log-normal t do not match that of DAS components (Fig. 1B and Sup-
plementary Fig. 4.). Therefore, the multicomponent log-normal t is not
adequate to resolve a DAS component. However, it is valuable to show
the presence of the inhomogeneous broadening in the ANS uorescence
Individual DAS of ANS uorescence in the lms with various SF:ANS
ratios can be satisfactorily t the single log-normal component. This is in
contrast to the data observed for ANS bound to the protein in solution
[6]. ANS bound to apo-tear lipocalin (apo-TL) and its mutant apo-G59W
shows two DAS components relatively short (4.09 and 4.64 ns) and the
longer lifetime (17.33 and 15.82 ns) components, respectively [6]. In
both cases, relatively short lifetime DAS could not be t to a single
log-normal component. However, long lifetime DAS of ANS-apoG59W,
but not ANS-apoTL, can be satisfactorily t a single log-normal
component. It has been concluded that the heterogeneous nature of
ANS binding sites necessitates the tting of the DAS to double
log-normal components. Interestingly, both short- and long lifetime DAS
components of ANS uorescence in the lms with various SF:ANS ratios
can be characterized by single log-normal components. This indicates
that in the solid protein lm, ANS is bound to the sites with two different
hydrophobicities, but environments of the binding sites in both cases are
The steady-state spectra and the resolved DAS components of ANS
uorescence in the lms with various SF:ANS ratios reveal the nature of
ANS-SF interaction. Despite signicant differences in wavelengths of
uorescence maxima of between DAS, the same DAS component ex-
hibits a minor variation at different ANS concentration (Fig. 2). The
same statement is also true for the lifetime components of DAS. Data
indicate that even in solid-state ANS binding sites of SF are distinct and
specic. The increased concentrations of ANS saturate the specic
binding sites (Fig. 2 and Supplementary Fig. 5). Thus, as in solution
studies, ligand (ANS)- protein (SF) interaction in solid states can be
described in similar terms, saturations of specic binding sites.
Compared to solution studies, SF in solid-state assumes much less
conformational states that are supported by homogeneous DAS com-
ponents of ANS uorescence.
ANS bound to proteins in solution shows blue-shifted uorescence
maxima, the increase uorescence intensity and lifetimes that are
attributed to the hydrophobicity of a protein site and restriction of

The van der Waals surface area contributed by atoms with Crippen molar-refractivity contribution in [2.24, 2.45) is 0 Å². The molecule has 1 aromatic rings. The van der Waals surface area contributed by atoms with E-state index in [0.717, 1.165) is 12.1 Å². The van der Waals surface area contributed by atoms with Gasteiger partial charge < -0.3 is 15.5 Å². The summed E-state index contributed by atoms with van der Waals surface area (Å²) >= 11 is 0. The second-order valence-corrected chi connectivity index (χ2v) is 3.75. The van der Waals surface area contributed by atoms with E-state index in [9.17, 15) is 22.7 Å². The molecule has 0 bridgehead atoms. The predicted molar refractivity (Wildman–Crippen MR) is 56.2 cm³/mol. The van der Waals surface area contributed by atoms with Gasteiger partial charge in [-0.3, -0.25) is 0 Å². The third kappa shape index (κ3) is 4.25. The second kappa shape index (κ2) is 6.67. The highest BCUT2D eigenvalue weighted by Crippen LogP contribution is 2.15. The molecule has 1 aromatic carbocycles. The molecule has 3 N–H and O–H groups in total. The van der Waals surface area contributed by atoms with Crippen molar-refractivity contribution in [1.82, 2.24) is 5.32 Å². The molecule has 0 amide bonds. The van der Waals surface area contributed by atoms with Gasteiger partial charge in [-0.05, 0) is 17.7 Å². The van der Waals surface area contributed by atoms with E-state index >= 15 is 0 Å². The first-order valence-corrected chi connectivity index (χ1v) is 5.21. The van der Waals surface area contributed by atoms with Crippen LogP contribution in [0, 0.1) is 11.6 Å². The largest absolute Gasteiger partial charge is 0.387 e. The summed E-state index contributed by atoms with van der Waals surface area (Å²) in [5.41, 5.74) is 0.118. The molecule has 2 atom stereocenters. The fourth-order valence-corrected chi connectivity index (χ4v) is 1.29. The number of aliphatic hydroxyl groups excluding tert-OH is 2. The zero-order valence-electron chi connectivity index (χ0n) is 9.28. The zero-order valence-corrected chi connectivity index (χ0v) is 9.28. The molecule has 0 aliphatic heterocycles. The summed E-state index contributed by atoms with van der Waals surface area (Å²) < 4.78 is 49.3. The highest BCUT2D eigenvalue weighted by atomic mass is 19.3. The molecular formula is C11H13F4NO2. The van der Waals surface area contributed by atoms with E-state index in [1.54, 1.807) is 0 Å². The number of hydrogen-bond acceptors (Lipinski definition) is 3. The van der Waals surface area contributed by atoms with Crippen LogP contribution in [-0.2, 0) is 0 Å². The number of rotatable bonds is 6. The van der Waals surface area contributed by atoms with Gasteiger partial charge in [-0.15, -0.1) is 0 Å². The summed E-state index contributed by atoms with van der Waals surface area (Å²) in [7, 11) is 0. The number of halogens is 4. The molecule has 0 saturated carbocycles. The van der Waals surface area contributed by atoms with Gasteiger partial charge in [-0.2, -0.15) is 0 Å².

mobility of ANS. Incorporation of ANS into the solid lm of SF elimi-
nates one of these factors, i.e., mobility. In the solid protein lm, the
mobility of all sites is signicantly restricted. Therefore, it is expected
that the lifetimes of ANS incorporated into the solid protein lms will be
mainly inuenced by the hydrophobicity of the sites. ANS in the SF:ANS
lms shows uorescence with three lifetimes, very short- (0.19 ns- 1.08
ns), short- (5.62 ns- 7.79 ns) and long- (14.41 ns- 15.18 ns). Very short-
lifetimes are associated with very low uorescence intensities. There-
fore, DAS and the lifetimes for these components were not consistent in
the lms with various SF:ANS ratios. The short- and long-lifetime
components could be compared to that of ANS bound to TL and beta-
lactoglobulin in solution [6,9,10]. The long-lifetime of ANS in the SF:
ANS lms (14.41 ns- 15.18 ns) are very similar to that of ANS-TL and
ANS-G59W (17.33 ns and 15.82 ns, respectively, and ANS-BLG (~14 ns)
complexes. Thus, long-lifetimes of ANS report high hydrophobicity and
restricted mobility in both incorporated into the protein lms and
complexed with globular proteins in solutions. The situation is different
with the short-lifetimes. In the solid protein matrix, the short-lifetimes of
ANS uorescence are in a range of 5.62 ns 7.79 ns. It can be compared
with the short-lifetimes of ANS-TL and ANS-G59W (4.09 ns and 4.46 ns,
respectively) and ANS-BLG (~3 ns) complexes in solution [6,9,10].
Short-lifetimes of ANS in the SF:ANS lms are appreciably higher than
that of the proteins in solution (Figs. 1 and 2). This fact can be ratio-
nalized by the solvation of the ANS binding sites responsible for short
uorescence lifetimes in solution. ANS is expected to have relatively
higher mobility in the solvated states.
To test this hypothesis we performed the experiments with the hy-
drated SF:ANS lms. Fig. 3 shows the steady-state and DAS component
of ANS uorescence in the SF:ANS (1:0.83) lm without and with hy-
dration. The hydrated samples demonstrate red-shifted steady-state and